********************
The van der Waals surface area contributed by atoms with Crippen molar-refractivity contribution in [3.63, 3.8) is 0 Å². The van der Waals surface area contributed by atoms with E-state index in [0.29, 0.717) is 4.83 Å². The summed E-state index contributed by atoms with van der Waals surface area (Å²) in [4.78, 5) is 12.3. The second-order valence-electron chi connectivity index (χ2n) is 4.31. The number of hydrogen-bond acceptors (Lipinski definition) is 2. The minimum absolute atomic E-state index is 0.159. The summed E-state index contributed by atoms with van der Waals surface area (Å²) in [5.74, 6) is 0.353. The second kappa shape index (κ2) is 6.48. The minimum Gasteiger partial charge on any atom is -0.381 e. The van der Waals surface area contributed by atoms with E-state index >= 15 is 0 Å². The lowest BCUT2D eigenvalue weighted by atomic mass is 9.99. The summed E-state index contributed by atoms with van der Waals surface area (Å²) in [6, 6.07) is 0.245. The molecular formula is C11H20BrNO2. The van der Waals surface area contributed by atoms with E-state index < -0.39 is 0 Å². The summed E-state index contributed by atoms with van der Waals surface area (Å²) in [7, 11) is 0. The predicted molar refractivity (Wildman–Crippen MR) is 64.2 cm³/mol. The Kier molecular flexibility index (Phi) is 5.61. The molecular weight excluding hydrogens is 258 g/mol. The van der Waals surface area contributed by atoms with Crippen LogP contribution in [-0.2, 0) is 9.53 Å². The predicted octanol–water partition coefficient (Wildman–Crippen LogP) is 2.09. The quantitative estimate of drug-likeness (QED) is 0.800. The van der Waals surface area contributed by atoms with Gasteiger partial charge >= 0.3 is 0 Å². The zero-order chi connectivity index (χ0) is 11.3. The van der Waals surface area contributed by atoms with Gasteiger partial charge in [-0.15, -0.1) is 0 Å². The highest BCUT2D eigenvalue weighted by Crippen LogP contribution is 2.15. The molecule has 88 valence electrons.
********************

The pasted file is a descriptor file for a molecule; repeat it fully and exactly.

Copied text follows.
The van der Waals surface area contributed by atoms with Crippen molar-refractivity contribution in [3.63, 3.8) is 0 Å². The van der Waals surface area contributed by atoms with E-state index in [0.29, 0.717) is 4.83 Å². The summed E-state index contributed by atoms with van der Waals surface area (Å²) in [4.78, 5) is 12.3. The second-order valence-electron chi connectivity index (χ2n) is 4.31. The number of hydrogen-bond acceptors (Lipinski definition) is 2. The minimum absolute atomic E-state index is 0.159. The summed E-state index contributed by atoms with van der Waals surface area (Å²) in [5.74, 6) is 0.353. The second kappa shape index (κ2) is 6.48. The minimum Gasteiger partial charge on any atom is -0.381 e. The van der Waals surface area contributed by atoms with E-state index >= 15 is 0 Å². The lowest BCUT2D eigenvalue weighted by atomic mass is 9.99. The summed E-state index contributed by atoms with van der Waals surface area (Å²) in [6, 6.07) is 0.245. The molecular formula is C11H20BrNO2. The van der Waals surface area contributed by atoms with E-state index < -0.39 is 0 Å². The summed E-state index contributed by atoms with van der Waals surface area (Å²) in [7, 11) is 0. The predicted molar refractivity (Wildman–Crippen MR) is 64.2 cm³/mol. The Kier molecular flexibility index (Phi) is 5.61. The molecular weight excluding hydrogens is 258 g/mol. The van der Waals surface area contributed by atoms with Crippen LogP contribution in [-0.2, 0) is 9.53 Å². The predicted octanol–water partition coefficient (Wildman–Crippen LogP) is 2.09. The quantitative estimate of drug-likeness (QED) is 0.800. The van der Waals surface area contributed by atoms with Gasteiger partial charge >= 0.3 is 0 Å². The zero-order chi connectivity index (χ0) is 11.3. The van der Waals surface area contributed by atoms with Gasteiger partial charge in [-0.15, -0.1) is 0 Å². The highest BCUT2D eigenvalue weighted by Crippen LogP contribution is 2.15. The molecule has 88 valence electrons.